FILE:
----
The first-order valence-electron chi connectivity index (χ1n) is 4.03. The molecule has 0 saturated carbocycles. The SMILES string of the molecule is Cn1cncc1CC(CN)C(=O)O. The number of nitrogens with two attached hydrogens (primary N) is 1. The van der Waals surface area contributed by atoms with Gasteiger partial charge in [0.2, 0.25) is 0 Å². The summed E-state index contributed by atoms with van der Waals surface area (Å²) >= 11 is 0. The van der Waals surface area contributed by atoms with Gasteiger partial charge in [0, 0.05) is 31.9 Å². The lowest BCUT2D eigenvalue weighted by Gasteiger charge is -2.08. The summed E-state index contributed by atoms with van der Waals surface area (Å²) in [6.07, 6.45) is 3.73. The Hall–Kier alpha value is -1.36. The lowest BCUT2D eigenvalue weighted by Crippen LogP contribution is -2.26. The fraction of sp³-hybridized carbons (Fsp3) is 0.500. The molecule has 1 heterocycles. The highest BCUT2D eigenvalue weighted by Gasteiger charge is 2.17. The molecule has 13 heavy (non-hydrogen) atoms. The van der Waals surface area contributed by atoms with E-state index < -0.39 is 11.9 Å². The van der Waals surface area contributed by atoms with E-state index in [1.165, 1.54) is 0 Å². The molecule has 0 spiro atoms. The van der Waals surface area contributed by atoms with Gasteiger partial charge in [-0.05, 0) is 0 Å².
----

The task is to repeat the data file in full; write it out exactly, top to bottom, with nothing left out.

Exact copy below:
The first-order valence-electron chi connectivity index (χ1n) is 4.03. The molecule has 0 saturated carbocycles. The SMILES string of the molecule is Cn1cncc1CC(CN)C(=O)O. The number of nitrogens with two attached hydrogens (primary N) is 1. The van der Waals surface area contributed by atoms with Gasteiger partial charge in [0.2, 0.25) is 0 Å². The summed E-state index contributed by atoms with van der Waals surface area (Å²) >= 11 is 0. The van der Waals surface area contributed by atoms with Gasteiger partial charge in [0, 0.05) is 31.9 Å². The lowest BCUT2D eigenvalue weighted by Gasteiger charge is -2.08. The summed E-state index contributed by atoms with van der Waals surface area (Å²) in [6.07, 6.45) is 3.73. The Hall–Kier alpha value is -1.36. The lowest BCUT2D eigenvalue weighted by Crippen LogP contribution is -2.26. The fraction of sp³-hybridized carbons (Fsp3) is 0.500. The molecule has 1 heterocycles. The highest BCUT2D eigenvalue weighted by Gasteiger charge is 2.17. The molecule has 13 heavy (non-hydrogen) atoms. The van der Waals surface area contributed by atoms with E-state index < -0.39 is 11.9 Å². The van der Waals surface area contributed by atoms with E-state index in [1.165, 1.54) is 0 Å². The molecule has 0 spiro atoms. The van der Waals surface area contributed by atoms with Gasteiger partial charge in [-0.05, 0) is 0 Å².